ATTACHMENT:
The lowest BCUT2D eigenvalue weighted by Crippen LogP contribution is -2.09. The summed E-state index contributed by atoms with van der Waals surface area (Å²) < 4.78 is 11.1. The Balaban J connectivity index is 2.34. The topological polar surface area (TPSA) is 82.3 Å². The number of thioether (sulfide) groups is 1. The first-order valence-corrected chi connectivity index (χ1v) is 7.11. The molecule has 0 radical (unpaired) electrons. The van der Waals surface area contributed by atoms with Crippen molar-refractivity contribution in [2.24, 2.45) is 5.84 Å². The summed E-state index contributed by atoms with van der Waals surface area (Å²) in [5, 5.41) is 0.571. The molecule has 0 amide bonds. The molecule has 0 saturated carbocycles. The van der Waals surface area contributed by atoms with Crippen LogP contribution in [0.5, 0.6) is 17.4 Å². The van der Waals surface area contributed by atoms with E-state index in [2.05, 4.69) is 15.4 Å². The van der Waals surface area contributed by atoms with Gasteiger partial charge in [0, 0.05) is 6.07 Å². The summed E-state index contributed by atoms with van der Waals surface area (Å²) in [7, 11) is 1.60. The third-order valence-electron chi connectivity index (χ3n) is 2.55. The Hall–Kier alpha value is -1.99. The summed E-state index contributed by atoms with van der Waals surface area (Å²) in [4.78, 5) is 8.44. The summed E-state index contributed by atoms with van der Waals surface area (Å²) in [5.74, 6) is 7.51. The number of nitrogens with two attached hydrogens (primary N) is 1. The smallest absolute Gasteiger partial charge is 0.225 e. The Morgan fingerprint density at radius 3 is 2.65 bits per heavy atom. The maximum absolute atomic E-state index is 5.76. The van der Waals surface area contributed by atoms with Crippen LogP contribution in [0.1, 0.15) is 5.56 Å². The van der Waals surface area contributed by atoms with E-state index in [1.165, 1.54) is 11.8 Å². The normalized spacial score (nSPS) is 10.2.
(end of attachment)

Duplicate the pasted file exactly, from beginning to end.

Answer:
The lowest BCUT2D eigenvalue weighted by Crippen LogP contribution is -2.09. The summed E-state index contributed by atoms with van der Waals surface area (Å²) < 4.78 is 11.1. The Balaban J connectivity index is 2.34. The topological polar surface area (TPSA) is 82.3 Å². The number of thioether (sulfide) groups is 1. The first-order valence-corrected chi connectivity index (χ1v) is 7.11. The molecule has 0 radical (unpaired) electrons. The van der Waals surface area contributed by atoms with Crippen molar-refractivity contribution in [2.24, 2.45) is 5.84 Å². The summed E-state index contributed by atoms with van der Waals surface area (Å²) in [5, 5.41) is 0.571. The molecule has 0 amide bonds. The molecule has 0 saturated carbocycles. The van der Waals surface area contributed by atoms with Crippen LogP contribution in [0.5, 0.6) is 17.4 Å². The van der Waals surface area contributed by atoms with E-state index in [2.05, 4.69) is 15.4 Å². The van der Waals surface area contributed by atoms with Gasteiger partial charge in [0, 0.05) is 6.07 Å². The summed E-state index contributed by atoms with van der Waals surface area (Å²) in [7, 11) is 1.60. The third-order valence-electron chi connectivity index (χ3n) is 2.55. The Hall–Kier alpha value is -1.99. The summed E-state index contributed by atoms with van der Waals surface area (Å²) in [4.78, 5) is 8.44. The summed E-state index contributed by atoms with van der Waals surface area (Å²) in [5.74, 6) is 7.51. The number of nitrogens with two attached hydrogens (primary N) is 1. The smallest absolute Gasteiger partial charge is 0.225 e. The Morgan fingerprint density at radius 3 is 2.65 bits per heavy atom. The maximum absolute atomic E-state index is 5.76. The van der Waals surface area contributed by atoms with Crippen LogP contribution in [0.1, 0.15) is 5.56 Å². The van der Waals surface area contributed by atoms with E-state index in [1.165, 1.54) is 11.8 Å². The normalized spacial score (nSPS) is 10.2.